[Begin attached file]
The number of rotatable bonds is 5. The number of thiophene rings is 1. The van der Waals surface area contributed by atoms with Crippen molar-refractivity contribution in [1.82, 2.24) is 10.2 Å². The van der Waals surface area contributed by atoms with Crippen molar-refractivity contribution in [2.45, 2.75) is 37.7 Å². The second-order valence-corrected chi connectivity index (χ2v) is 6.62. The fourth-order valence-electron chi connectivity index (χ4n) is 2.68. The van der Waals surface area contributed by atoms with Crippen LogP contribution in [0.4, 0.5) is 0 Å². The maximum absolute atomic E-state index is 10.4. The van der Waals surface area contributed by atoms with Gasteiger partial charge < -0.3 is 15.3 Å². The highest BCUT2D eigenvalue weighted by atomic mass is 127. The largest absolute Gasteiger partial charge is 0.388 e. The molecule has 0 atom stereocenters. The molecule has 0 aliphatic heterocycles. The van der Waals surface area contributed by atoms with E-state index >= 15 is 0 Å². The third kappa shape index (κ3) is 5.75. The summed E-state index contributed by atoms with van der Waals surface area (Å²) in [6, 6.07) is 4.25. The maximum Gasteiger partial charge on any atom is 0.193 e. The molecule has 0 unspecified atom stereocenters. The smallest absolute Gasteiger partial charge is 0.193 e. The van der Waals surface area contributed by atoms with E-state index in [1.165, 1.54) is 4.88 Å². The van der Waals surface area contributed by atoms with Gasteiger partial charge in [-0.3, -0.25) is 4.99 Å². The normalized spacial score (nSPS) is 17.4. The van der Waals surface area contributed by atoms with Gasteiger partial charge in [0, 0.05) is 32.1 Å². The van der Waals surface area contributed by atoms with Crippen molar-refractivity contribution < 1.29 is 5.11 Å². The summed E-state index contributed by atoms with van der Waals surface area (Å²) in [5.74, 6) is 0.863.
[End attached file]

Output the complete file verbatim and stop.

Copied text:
The number of rotatable bonds is 5. The number of thiophene rings is 1. The van der Waals surface area contributed by atoms with Crippen molar-refractivity contribution in [1.82, 2.24) is 10.2 Å². The van der Waals surface area contributed by atoms with Crippen molar-refractivity contribution in [2.45, 2.75) is 37.7 Å². The second-order valence-corrected chi connectivity index (χ2v) is 6.62. The fourth-order valence-electron chi connectivity index (χ4n) is 2.68. The van der Waals surface area contributed by atoms with Crippen LogP contribution in [0.4, 0.5) is 0 Å². The maximum absolute atomic E-state index is 10.4. The van der Waals surface area contributed by atoms with Gasteiger partial charge < -0.3 is 15.3 Å². The highest BCUT2D eigenvalue weighted by atomic mass is 127. The largest absolute Gasteiger partial charge is 0.388 e. The molecule has 0 atom stereocenters. The molecule has 0 aliphatic heterocycles. The van der Waals surface area contributed by atoms with E-state index >= 15 is 0 Å². The third kappa shape index (κ3) is 5.75. The summed E-state index contributed by atoms with van der Waals surface area (Å²) in [6, 6.07) is 4.25. The maximum Gasteiger partial charge on any atom is 0.193 e. The molecule has 0 unspecified atom stereocenters. The smallest absolute Gasteiger partial charge is 0.193 e. The van der Waals surface area contributed by atoms with E-state index in [1.165, 1.54) is 4.88 Å². The van der Waals surface area contributed by atoms with Gasteiger partial charge in [-0.3, -0.25) is 4.99 Å². The normalized spacial score (nSPS) is 17.4. The van der Waals surface area contributed by atoms with Gasteiger partial charge in [0, 0.05) is 32.1 Å². The van der Waals surface area contributed by atoms with Crippen molar-refractivity contribution < 1.29 is 5.11 Å². The summed E-state index contributed by atoms with van der Waals surface area (Å²) in [5.74, 6) is 0.863.